David Thompson Posted:
So very, very true. It beggars belief that we consider ourselves to be a developed nation when so much of our economy is based on selling milk powder or logs. BTW, I own a Plinius amplifier (my second) that drives a set of Theophany speakers.
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David Thompson Posted:
A robust but sobering report. It concerns me that confidence is rising, yet sales and exports are down and "manufacturers and exporters are still lagging behind other sectors". Surely we should wait until we're earning more money before we start spending more?
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siemens Posted:
Yes true! The only thing that will never die in this world is the nature and its science behind it. Great post.
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Kieran Ormandy Posted:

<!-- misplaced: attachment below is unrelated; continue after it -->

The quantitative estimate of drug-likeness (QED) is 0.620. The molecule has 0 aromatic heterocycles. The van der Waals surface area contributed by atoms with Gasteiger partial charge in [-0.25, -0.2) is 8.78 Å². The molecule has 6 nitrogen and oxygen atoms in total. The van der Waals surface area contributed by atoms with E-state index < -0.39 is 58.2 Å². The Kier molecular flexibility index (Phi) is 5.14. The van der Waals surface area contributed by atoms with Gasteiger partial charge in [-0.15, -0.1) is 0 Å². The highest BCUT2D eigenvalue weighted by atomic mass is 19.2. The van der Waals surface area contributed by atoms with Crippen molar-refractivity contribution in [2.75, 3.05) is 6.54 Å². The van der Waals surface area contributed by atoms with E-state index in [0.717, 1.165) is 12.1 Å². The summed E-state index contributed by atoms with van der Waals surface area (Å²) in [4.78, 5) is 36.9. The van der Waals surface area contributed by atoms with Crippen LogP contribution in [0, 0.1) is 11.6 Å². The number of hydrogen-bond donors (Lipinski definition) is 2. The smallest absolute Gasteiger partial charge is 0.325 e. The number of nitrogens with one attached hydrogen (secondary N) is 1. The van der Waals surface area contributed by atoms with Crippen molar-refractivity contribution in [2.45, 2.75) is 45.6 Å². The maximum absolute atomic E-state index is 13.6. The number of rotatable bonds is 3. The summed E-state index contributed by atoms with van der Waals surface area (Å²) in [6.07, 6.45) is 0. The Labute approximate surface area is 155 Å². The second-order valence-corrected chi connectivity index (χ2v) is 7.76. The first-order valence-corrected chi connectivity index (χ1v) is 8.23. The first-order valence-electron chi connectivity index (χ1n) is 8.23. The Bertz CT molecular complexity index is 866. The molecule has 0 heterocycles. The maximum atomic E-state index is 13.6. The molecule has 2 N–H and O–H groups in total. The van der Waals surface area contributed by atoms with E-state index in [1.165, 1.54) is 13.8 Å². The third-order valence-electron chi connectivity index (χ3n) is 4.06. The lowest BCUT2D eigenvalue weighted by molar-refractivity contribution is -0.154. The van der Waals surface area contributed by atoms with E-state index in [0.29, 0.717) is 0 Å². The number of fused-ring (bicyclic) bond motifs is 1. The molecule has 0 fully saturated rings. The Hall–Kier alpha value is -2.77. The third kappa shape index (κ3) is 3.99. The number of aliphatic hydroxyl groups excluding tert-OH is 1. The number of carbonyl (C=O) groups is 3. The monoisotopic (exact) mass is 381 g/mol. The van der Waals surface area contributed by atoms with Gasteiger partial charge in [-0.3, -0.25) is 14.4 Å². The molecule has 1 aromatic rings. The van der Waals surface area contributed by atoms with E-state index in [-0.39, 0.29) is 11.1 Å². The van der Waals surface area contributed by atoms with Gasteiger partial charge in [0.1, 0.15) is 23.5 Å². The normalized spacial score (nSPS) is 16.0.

Thanks for the question Steven, Germany has seen increases in manufacturing employment since 2009, and Switzerland has had stable manufacturing employment between 2006 – 2011, even in the face of ongoing Euro-zone issues. Korea has seen increases in manufacturing employment since 2008 and Israel experienced large increases since 1998, while being stable over the last 4 years. Singapore has had increases in manufacturing employment over the last two years. These countries all value their manufacturing sectors and work to protect them, this is reflected in the above numbers and their performance through the GFC. Note data around the above examples was sourced from OECD labour market stats.
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John Walley Posted: